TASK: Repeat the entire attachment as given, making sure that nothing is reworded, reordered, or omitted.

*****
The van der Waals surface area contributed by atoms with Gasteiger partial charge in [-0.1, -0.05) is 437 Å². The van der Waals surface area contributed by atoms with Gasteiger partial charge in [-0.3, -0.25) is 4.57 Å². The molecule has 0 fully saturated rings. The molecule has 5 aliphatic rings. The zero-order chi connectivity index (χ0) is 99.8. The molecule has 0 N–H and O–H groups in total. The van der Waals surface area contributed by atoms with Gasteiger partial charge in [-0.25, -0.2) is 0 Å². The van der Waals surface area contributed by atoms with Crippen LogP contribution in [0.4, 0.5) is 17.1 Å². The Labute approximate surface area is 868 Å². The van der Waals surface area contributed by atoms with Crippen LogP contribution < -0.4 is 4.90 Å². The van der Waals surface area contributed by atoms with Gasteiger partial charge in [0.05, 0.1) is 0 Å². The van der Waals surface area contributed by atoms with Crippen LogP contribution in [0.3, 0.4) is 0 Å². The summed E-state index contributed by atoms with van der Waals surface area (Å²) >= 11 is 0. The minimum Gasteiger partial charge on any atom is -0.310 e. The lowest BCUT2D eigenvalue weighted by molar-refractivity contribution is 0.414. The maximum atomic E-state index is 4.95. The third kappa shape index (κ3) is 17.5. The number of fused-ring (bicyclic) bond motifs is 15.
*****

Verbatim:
The van der Waals surface area contributed by atoms with Gasteiger partial charge in [-0.1, -0.05) is 437 Å². The van der Waals surface area contributed by atoms with Gasteiger partial charge in [-0.3, -0.25) is 4.57 Å². The molecule has 0 fully saturated rings. The molecule has 5 aliphatic rings. The zero-order chi connectivity index (χ0) is 99.8. The molecule has 0 N–H and O–H groups in total. The van der Waals surface area contributed by atoms with Gasteiger partial charge in [-0.25, -0.2) is 0 Å². The van der Waals surface area contributed by atoms with Crippen LogP contribution in [0.4, 0.5) is 17.1 Å². The Labute approximate surface area is 868 Å². The van der Waals surface area contributed by atoms with Crippen LogP contribution < -0.4 is 4.90 Å². The van der Waals surface area contributed by atoms with Gasteiger partial charge in [0.05, 0.1) is 0 Å². The van der Waals surface area contributed by atoms with Crippen LogP contribution in [0.3, 0.4) is 0 Å². The summed E-state index contributed by atoms with van der Waals surface area (Å²) >= 11 is 0. The minimum Gasteiger partial charge on any atom is -0.310 e. The lowest BCUT2D eigenvalue weighted by molar-refractivity contribution is 0.414. The maximum atomic E-state index is 4.95. The third kappa shape index (κ3) is 17.5. The number of fused-ring (bicyclic) bond motifs is 15.